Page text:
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Prilozi. 2012;33(1):27-48.

Proteomic biomarkers for the early detection of acute kidney injury.

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Department of Medicine and Nephrology,Rotes Kreuz Krankenhaus, Bremen, Germany.


Acute kidney injury (AKI) comprises several syndromes that are associated with a sudden decrease in renal function. AKI is a common condition especially among critically ill patients. It is typically multifactorial and of great prognostic significance. The incidence of AKI has increased while the associated mortality rate has remained unchanged over the last years. Recent definitions of AKI, namely the Risk, Injury, Failure, Loss of renal function and End-stage kidney disease (RIFLE) classifycation or the Acute Kidney Injury Network (AKIN) criteria, incorporate serum creatinine and urine output as the principal markers to define and detect AKI. However, elevated serum creatinine or oliguria were demonstrated to detect AKI at late stages of renal injury when preventive strategies may be less effective. Therefore, there has recently been a great scientific interest in obtainng valuable markers for early AKI detection. In the last 5 years numerous new markers such as neutrophil-gelatinase associated lipo-calin, interleukin-18, cystatin C and kidney injury molecule 1 in the urine and/or serum have been studied and proposed as early detection markers of AKI. Persistently, these markers performed well in initial pilot trials. However, these promising results could often not be confirmed in later, larger multicentre trials and limitation of these biomarkers in the early diagnosis of renal injury were discovered. Furthermore, as AKI is multi-factorial and heterogeneous in origin, it seems likely that not one single marker but a panel of biomarkers will be required to detect all subtypes of AKI early during their evolution. This has initiated proteomic studies to develop panels of biomarkers which may facilitate early detection of AKI. The present review will focus on the most important clinical studies evaluating the ability of single AKI biomarkers and on those in clinical proteomics that attempted to establish panels of biomarkers in urine for early and accurate AKI diagnosis and prognosis.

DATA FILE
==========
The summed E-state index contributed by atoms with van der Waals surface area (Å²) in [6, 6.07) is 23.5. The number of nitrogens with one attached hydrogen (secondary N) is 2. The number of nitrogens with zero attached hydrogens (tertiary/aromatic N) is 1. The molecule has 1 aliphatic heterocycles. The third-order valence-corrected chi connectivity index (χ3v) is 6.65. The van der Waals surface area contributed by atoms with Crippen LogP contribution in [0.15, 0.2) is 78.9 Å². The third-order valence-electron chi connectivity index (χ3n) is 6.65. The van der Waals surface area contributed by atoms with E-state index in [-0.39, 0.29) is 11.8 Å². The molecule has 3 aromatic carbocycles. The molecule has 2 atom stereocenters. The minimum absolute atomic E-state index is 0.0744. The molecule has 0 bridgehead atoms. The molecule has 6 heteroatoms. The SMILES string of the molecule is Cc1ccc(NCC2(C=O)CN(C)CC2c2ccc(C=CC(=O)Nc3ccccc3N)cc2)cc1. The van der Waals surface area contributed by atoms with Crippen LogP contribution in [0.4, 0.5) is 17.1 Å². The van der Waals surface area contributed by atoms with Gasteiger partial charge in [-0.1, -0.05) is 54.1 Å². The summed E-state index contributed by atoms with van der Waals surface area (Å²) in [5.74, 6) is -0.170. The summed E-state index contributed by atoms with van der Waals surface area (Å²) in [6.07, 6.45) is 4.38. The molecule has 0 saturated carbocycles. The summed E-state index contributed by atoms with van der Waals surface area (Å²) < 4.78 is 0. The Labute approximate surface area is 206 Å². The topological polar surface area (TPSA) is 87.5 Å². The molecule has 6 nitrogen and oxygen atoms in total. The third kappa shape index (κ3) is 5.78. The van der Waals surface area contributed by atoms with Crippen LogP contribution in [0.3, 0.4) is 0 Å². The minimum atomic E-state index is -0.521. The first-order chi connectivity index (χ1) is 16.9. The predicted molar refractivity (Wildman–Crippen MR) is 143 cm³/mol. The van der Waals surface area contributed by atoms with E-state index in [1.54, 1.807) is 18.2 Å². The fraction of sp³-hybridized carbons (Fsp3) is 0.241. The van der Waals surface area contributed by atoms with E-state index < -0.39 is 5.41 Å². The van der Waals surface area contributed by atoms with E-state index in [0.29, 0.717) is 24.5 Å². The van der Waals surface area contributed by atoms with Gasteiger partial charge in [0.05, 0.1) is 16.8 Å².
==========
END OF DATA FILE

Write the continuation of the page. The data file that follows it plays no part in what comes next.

[Indexed for MEDLINE]

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